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This entry was posted on 24th June 2011 by ran.
Excessive noise can lead to noise-induced hearing loss, one of the main causes of hearing loss in the western world. Motorcycle riders, such as yours truly, are at particular risk unless adequate protection is used and sensible judgment is taken. Whether you are a weekend only rider or a rider by occupation, the risk is real.
Noise-induced hearing loss is caused by prolonged exposure to damaging sounds over a certain time period. The ‘time period’ in question to cause damage is determined by the length of exposure and the level of noise (measured in decibels/dB).
Causes of Noise For Motorcycle Riders:
Exhaust - Exhaust sound and in particular aftermarket race exhaust without a baffle could easily top 105dB. It is unlikely that exhaust sound on its own will lead to hearing loss due to its position behind the rider at the back of the motorcycle, however when taken into account with other factors the risk grows.
Wind - The faster the rider and motorcycle are moving, the more wind noise plays a factor in the overall risk assessment. At 70mph wind noise can exceed 100dB. It is thought that exposure to 100 decibels for only two hours can lead to hearing loss.
Helmet - Both the shape of the helmet and the fit will affect the level of noise. An open face helmet will provide less noise protection compared to a full-face helmet that has been well fitted. Incidentally a full-face helmet that is too big in size will provide less noise protection.
How To Reduce The Risk:
Disposable Earplugs - There are a number of noise protection aids designed to reduce the levels of exposure. These noise protection aids will never completely eliminate noise, but rather reduce by a certain amount of db. Disposable earplugs of good quality carry a maximum noise reduction rating of 20 db.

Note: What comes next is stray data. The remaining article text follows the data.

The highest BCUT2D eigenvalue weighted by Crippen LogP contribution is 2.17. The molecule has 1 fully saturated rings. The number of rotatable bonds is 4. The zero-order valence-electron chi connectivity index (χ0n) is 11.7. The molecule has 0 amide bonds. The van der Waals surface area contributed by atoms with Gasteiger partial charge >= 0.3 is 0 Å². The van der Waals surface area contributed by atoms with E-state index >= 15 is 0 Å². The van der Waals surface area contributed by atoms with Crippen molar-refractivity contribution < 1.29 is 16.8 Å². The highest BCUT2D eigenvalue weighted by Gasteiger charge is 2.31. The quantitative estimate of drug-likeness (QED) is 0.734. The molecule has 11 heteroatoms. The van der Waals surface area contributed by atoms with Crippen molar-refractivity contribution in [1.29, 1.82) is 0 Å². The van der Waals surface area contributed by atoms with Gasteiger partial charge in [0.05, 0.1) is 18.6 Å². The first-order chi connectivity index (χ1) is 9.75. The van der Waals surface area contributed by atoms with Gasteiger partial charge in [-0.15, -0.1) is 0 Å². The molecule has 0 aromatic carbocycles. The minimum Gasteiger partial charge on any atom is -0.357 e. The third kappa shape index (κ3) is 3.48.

Custom Made Earplugs - Molded earplugs differ from disposable earplugs by their fit that is individual to the particular ear canal shape of the wearer. Priced around £100, they are regarded as more comfortable, long lasting and easier to take in and out.
Quieter Helmets - An average full-face helmet measures 93.5dB at 70mph, however in the world of full-face helmets some are quieter than others. The Schuberth S1 made by German firm Schuberth measures only 85dB at 70mph, but at around £400 it might be outside the budget of some riders.
Well Fitted Helmet - One that has been fitted well in terms of size will provide better noise protection regardless of the brand. A well-fitted helmet should fit snugly because with time it will mold to your precise face shape. The size of the helmet should correspond with the size of your head, which you should measure in cm. If unsure ask your local motorcycle shop assistant for their advice.
This entry was posted in Hearing Information on 24th June 2011 by ran.
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